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Flipkart and Snapdeal have dumped one pointless metric for another

Reuters/Soe Zeya Tun
So much hot air.
By Itika Sharma Punit
Published Last updated This article is more than 2 years old.

India’s leading e-commerce companies have abandoned the one metric they had held dear since inception.

Gross merchandise value—GMV or the total value of goods sold through a marketplace—has so far been the most widely used metric for gauging the size and success of e-commerce businesses in India. Both Flipkart and Snapdeal have in the past flaunted their GMVs and shared ambitious GMV targets.

But now Flipkart has decided to stop obsessing about the metric and instead focus on “net promoter score” (NPS), which is used to gauge customer loyalty, The Economic Times newspaper reported on May 24. “We have stopped giving the (GMV) range,” Flipkart co-founder and CEO Binny Bansal said. “So the focus is now on input targets about the number of customers, customer experience, NPS.”

This comes just a month after Snapdeal distanced itself from GMV targets. In April, Snapdeal co-founder and CEO Kunal Bahl had said that his company aims to add and retain high-paying users.

“It’s (GMV) an outcome metric. It’s not what you chase as a company,” Bahl said. “GMV by itself is not necessarily a good metric that demonstrates anything else outside the value of goods transacted.”

Snapdeal is now focusing on shoppers who make big-ticket purchases and the company plans on growing the number of daily users by 20 times in five years from one million last month.

Even though experts have contested the merits of over-reliance on GMV in the past, this sudden shift has caught their attention.

“GMV was never the right metric in the first place, but this sudden change of mind for Flipkart and Snapdeal is probably because investors are no longer buying the inflated figures that were going around,” said Arvind Singhal, chairman and managing director of consulting firm Technopak. “This sudden shift in focus seems to be a face-saver by the two companies.”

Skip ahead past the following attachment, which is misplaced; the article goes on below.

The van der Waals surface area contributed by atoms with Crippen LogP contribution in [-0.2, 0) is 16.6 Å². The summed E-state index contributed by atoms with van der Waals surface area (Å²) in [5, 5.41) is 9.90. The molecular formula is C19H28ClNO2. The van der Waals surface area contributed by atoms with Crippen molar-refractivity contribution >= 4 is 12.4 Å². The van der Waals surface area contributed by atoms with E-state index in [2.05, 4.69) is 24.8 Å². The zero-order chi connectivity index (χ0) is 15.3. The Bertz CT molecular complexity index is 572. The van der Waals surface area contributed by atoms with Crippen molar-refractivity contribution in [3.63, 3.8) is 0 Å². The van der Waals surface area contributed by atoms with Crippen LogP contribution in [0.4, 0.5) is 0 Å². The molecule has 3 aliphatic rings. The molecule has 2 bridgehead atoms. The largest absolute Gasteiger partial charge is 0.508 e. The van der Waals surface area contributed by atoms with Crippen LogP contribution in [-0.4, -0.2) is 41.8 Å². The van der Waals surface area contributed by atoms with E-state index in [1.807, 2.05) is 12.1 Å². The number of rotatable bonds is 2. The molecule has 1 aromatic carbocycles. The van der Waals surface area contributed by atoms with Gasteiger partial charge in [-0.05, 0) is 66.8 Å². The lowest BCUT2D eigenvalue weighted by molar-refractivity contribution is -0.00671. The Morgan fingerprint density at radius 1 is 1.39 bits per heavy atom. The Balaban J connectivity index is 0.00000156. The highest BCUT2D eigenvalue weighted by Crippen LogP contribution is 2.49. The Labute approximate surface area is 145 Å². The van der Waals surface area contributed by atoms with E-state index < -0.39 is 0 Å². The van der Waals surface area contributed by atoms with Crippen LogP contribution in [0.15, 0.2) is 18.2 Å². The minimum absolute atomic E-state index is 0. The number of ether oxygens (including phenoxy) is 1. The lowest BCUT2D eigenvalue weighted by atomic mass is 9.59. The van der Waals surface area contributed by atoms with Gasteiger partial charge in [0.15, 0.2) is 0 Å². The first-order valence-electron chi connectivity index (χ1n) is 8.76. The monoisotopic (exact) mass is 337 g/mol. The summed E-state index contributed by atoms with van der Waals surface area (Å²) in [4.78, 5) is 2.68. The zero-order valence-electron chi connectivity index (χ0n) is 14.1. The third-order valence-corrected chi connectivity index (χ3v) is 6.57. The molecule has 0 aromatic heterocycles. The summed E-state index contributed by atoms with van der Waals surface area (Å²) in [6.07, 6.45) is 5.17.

The GMV debate

Privately-held e-commerce companies—Flipkart and Snapdeal—share very few business metrics, of which GMV has been the most talked about as many consider it a proxy for revenue, but it is far from that.

If an online marketplace sells a mobile phone for Rs15,000, that selling price is the GMV. However, the revenue for a marketplace is the commission it makes on the transaction, which could be as low as 3-5%, around Rs450-750 in this case.

So why were Flipkart and Snapdeal talking about GMV so far?

“It is natural for any company to choose the most convenient or rosy metric and share that with the media for PR purposes. But I’m sure that the company looks at a menu of metrics internally rather than any single one,” said Kartik Hosanagar, professor of technology and digital business at University of Pennsylvania’s Wharton School. “GMV is a perfectly fine metric. That said, it’s never a good idea to rely on any one metric as a golden metric. To gauge the health of a company, one needs to slice and dice the data in multiple ways to get a complete picture.”

The new metrics

Flipkart and Snapdeal have now chosen customer-related indicators as their focus: NPS for Flipkart and daily users for Snapdeal.

While it is a good strategy to retain and grow consumer base, Singhal of Technopak believes that these metrics hardly say anything about their business.

“Are they saying that they were not focusing on customers so far?” he said. “It’s true that you won’t get business if you are not focused on customers, but giving importance to your customers alone won’t help either.”

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